Rodney Yee & Colleen Saidman Yee’s Favorite Quotes
In honor of our new Yoga Foundations Guide with Rodney Yee and Colleen Saidman Yee, Gaiam TV sat down with them to get their favorite inspirational quotes as we begin the building blocks to a solid yoga for life practice. This guide is excellent for yoga for beginners or anyone looking to revisit the defining elements of a strong asana practice.
This guide includes sun salutations for beginners and beginning yoga routines perfect for anyone new to yoga.
Get a sneak peek of day 3 sun salutations!
Rodney Yee’s Favorite Quotes
Cling to the one thing that matters, hold onto “I am” and let go of all else. ::Nisargatta Maharaj
…and it is this immediate perception, this choiceness awareness that puts an end to sorrow. ::J. Krishnamurti
Feel the motions of tenderness around you, the buoyancy. ::Rumi
Colleen Saidman Yee’s Favorite Quotes
How long, babe, will you search for what’s not lost? ::Bob Dylan
I am an old man and have known a great many troubles, but most of them never happened. ::Mark Twain
The fruit of silence is prayer. The fruit of prayer is faith. The fruit of faith is love. The fruit of love is service. The fruit of service is peace. ::Mother Teresa
Yoga Foundations with Rodney Yee & Colleen Saidman Yee
Yoga guides — they’re not just for beginners anymore. That’s why Gaiam TV partnered with yoga pioneers Rodney Yee and Colleen Saidman Yee. Over the last 15 years, they’ve cultivated the best approach to foundational yoga.
Watch the video below, and sign up for the guide.
5 Tips to Reclaim Your Calm
Stress and anxiety have become everyday realities, especially over the last year. In fact, a survey conducted in 2020 reported that 62% of adult respondents reported experiencing anxiety on a regular basis. But what if it didn’t have to be that way?
Yoga, breathwork, and meditation can create a foundation of synchronicity in your body that allows you to regain control of your life in a way that calms your sympathetic nervous system (fight or flight response) and supports an overarching sense of calmness in our chaotic world.
These practices, while not a panacea for anxiety, can improve stress response, and have been clinically proven to do so. A recent study at New York University Grossman School of Medicine discovered that in a group of randomly selected people with Generalized Anxiety Disorder (GAD), 54% met the criteria for “meaningfully improved symptoms,” after practicing yoga.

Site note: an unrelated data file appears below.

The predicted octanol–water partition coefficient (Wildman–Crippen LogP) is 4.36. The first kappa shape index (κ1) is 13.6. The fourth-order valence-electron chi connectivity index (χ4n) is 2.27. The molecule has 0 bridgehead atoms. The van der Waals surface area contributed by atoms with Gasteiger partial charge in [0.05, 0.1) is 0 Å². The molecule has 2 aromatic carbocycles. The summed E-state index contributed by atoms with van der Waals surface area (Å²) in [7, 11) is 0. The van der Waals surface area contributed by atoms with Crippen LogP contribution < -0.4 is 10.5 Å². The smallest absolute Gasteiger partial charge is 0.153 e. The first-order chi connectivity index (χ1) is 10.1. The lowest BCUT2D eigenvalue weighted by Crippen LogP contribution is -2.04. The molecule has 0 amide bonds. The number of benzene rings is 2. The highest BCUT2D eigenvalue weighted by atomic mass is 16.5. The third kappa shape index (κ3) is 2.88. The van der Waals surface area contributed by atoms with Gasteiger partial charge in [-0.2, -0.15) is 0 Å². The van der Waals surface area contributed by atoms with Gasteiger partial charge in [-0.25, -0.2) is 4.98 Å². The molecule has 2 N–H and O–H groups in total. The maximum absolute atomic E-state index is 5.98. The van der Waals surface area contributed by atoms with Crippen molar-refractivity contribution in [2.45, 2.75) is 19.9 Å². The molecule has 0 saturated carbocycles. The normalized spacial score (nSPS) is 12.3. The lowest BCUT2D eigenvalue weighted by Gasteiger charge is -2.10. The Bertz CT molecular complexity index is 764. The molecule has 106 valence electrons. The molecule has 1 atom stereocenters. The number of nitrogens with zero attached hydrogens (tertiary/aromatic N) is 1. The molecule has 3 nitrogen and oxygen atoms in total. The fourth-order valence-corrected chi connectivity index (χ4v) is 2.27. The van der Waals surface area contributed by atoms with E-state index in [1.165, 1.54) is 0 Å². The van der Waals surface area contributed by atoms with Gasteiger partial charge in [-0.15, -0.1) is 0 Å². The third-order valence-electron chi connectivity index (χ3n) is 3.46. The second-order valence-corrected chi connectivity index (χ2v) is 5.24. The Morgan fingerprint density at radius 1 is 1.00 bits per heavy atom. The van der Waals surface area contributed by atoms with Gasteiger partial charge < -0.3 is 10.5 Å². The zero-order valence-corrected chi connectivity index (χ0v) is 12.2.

So, what can you do to reclaim a peaceful mind and life? Here are 5 tips to get you started:
1.) Develop a regular physical yoga practice (or re-commit if you already have one)
All types of physical exercise are beneficial for decreasing stress response by improving the health of the cardiovascular system (also potentially reducing the risk of heart disease) and releasing endorphins. Yoga, however, offers a special twist of calmness and relaxation while still allowing an exertion of physical effort, creating a fertile environment to build self-awareness through mindful movement.
Because of the flexibility and strength gained through regular practice, joint and muscle pain may also be soothed through a physical yoga practice (also called Asana) by reducing stressors related to pain responses in the body. Over time, and with dedicated practice, these benefits add up dramatically, even to the point of correcting scoliosis or reducing heart palpitations. Vinyasa or Yin yoga are generally the most beneficial practices for these physical benefits.
One common misconception about yoga is that you must practice for an hour to benefit. This fallacy was derived from the fact that studio classes often run for an hour. Any amount of time spent practicing physical yoga counts, whether it be 10, 60, 90 minutes, or more!
2.) Practice 5-10 minutes of breathwork
Breathwork (or Pranayama) can be easily overlooked, even by seasoned yoga practitioners, but it is one of the most beneficial aspects of your practice. How we breathe is often directly correlated to how we feel; short and shallow breathing makes us feel closed off and more anxious, whereas long, mindful breathing creates a sense of abundance, while also promoting a more meditative and mindful state. Taking as few as five minutes a day to breathe deeply and mindfully can literally re-oxygenate the mind and body. This allows more clarity and direction in everyday scenarios, and (with the use of some specific practices, like this one), can create a space of time between a personal cause and retort, transforming reactions into more thoughtful responses.